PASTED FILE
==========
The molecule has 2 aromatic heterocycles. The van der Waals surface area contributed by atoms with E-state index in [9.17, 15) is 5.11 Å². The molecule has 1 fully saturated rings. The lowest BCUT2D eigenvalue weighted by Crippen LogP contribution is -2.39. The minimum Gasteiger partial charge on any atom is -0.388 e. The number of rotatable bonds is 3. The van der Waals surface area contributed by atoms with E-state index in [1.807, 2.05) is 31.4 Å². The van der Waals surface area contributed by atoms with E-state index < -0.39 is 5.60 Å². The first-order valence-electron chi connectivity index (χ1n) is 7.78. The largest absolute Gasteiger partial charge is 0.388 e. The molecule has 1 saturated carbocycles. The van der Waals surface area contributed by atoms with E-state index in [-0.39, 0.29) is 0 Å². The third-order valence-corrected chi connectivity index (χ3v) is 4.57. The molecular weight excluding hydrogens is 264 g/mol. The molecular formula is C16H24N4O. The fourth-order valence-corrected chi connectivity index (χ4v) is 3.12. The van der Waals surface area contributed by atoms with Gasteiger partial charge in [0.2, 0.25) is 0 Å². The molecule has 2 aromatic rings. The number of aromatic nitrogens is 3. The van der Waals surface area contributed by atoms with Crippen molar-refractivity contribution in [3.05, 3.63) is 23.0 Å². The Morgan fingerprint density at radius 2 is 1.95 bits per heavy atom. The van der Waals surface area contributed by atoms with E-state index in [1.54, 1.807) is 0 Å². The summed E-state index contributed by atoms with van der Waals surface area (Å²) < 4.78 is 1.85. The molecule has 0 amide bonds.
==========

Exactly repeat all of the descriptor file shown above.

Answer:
The molecule has 2 aromatic heterocycles. The van der Waals surface area contributed by atoms with E-state index in [9.17, 15) is 5.11 Å². The molecule has 1 fully saturated rings. The lowest BCUT2D eigenvalue weighted by Crippen LogP contribution is -2.39. The minimum Gasteiger partial charge on any atom is -0.388 e. The number of rotatable bonds is 3. The van der Waals surface area contributed by atoms with E-state index in [1.807, 2.05) is 31.4 Å². The van der Waals surface area contributed by atoms with E-state index < -0.39 is 5.60 Å². The first-order valence-electron chi connectivity index (χ1n) is 7.78. The largest absolute Gasteiger partial charge is 0.388 e. The molecule has 1 saturated carbocycles. The van der Waals surface area contributed by atoms with E-state index in [-0.39, 0.29) is 0 Å². The third-order valence-corrected chi connectivity index (χ3v) is 4.57. The molecular weight excluding hydrogens is 264 g/mol. The molecular formula is C16H24N4O. The fourth-order valence-corrected chi connectivity index (χ4v) is 3.12. The van der Waals surface area contributed by atoms with Gasteiger partial charge in [0.2, 0.25) is 0 Å². The molecule has 2 aromatic rings. The number of aromatic nitrogens is 3. The van der Waals surface area contributed by atoms with Crippen molar-refractivity contribution in [3.05, 3.63) is 23.0 Å². The Morgan fingerprint density at radius 2 is 1.95 bits per heavy atom. The van der Waals surface area contributed by atoms with E-state index in [1.54, 1.807) is 0 Å². The summed E-state index contributed by atoms with van der Waals surface area (Å²) < 4.78 is 1.85. The molecule has 0 amide bonds.